Feb. 19 (Bloomberg) -- Exchanges and clearing firms would have to routinely test their technology for stability and security under a rule being drafted by the U.S. Securities and Exchange Commission.
SEC Chairman Elisse B. Walter told an audience at American University’s Washington College of Law today that the agency has accelerated a proposal for a mandatory technology-review program. It would require market participants, including exchanges, clearing firms and other trading platforms, to test how their systems respond to outages and notify the agency about any disruptions.
The rule would convert a voluntary program, known as Automation Review Policy, that was created after the Oct. 16, 1987, market crash known as “Black Monday.” Under that program, exchanges voluntarily follow SEC guidance and submit to periodic SEC inspections of their systems.
“A voluntary standard is no substitute for a mandate and a requirement that you must follow,” Walter told reporters after the speech. She declined to say when the SEC might release a rule proposal for public comment.
Walter’s speech surveyed the SEC’s efforts to improve its technology in an era of high-frequency traders and electronic market makers. The commission’s Midas database and planned consolidated audit trail are key to that effort, she said.
The consolidated audit trail will trace how orders are routed through the equity market’s complex plumbing. Midas will allow the commission to view all orders, order cancellations and trade executions on U.S. exchanges.
While the SEC has said the Midas data will help it reconstruct the causes of market crashes, Walter said today that it could also inform how new regulations are written.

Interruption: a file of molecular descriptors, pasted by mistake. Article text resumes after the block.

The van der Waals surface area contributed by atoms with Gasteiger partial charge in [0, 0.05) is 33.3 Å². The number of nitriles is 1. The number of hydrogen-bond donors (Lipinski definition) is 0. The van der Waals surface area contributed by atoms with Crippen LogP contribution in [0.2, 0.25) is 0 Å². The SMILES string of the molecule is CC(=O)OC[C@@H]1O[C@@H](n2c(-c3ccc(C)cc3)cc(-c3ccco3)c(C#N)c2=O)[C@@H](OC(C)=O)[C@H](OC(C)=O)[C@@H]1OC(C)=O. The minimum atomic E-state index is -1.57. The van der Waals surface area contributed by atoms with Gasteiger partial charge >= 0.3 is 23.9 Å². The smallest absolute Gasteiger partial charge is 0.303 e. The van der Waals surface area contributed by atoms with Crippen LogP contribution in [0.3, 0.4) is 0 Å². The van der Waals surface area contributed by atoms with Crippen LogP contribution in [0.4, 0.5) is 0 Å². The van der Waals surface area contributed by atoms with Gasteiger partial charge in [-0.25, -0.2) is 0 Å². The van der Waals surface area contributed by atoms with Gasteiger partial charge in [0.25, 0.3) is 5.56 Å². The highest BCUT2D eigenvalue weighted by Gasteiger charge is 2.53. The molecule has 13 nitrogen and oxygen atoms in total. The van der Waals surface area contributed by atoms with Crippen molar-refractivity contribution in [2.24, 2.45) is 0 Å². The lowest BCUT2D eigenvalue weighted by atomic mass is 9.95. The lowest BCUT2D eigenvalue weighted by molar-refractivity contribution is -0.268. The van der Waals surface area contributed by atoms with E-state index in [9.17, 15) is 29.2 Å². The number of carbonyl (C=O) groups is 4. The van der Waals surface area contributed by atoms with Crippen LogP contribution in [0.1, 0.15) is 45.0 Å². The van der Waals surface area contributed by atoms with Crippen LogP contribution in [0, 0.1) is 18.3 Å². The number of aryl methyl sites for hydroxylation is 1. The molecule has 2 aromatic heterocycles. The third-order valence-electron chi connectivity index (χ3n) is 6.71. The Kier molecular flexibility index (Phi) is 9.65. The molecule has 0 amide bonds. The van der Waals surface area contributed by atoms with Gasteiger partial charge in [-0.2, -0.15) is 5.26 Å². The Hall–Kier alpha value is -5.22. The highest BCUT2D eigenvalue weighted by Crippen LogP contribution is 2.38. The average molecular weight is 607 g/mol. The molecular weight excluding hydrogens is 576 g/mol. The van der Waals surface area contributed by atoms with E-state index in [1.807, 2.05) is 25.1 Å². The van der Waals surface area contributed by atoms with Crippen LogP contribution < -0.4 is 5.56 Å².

SEC staff will likely use Midas to analyze the practice of offering quotes and then quickly canceling them. The exercise could provide a “clearer picture” about the impact of a potential rule requiring high-frequency traders to maintain a quote to buy or sell a security for a minimum amount of time, she said.
The commission is considering publicly releasing the studies it performs using Midas data, Walter said.
“Whatever the data reveals, the SEC will have a substantially deeper understanding of where and how we should and can act to make the markets more stable for investors,” she said during the speech.
The agency also is developing models to identify suspicious financial results in routine public filings. In addition, a new tool will electronically scope public companies’ written disclosures for irregularities, Walter said.
“Through this model we hope to be able to more quickly identify ‘earnings management’ -– which is a nice way of saying manipulative or even fraudulent accounting practices,” she said.
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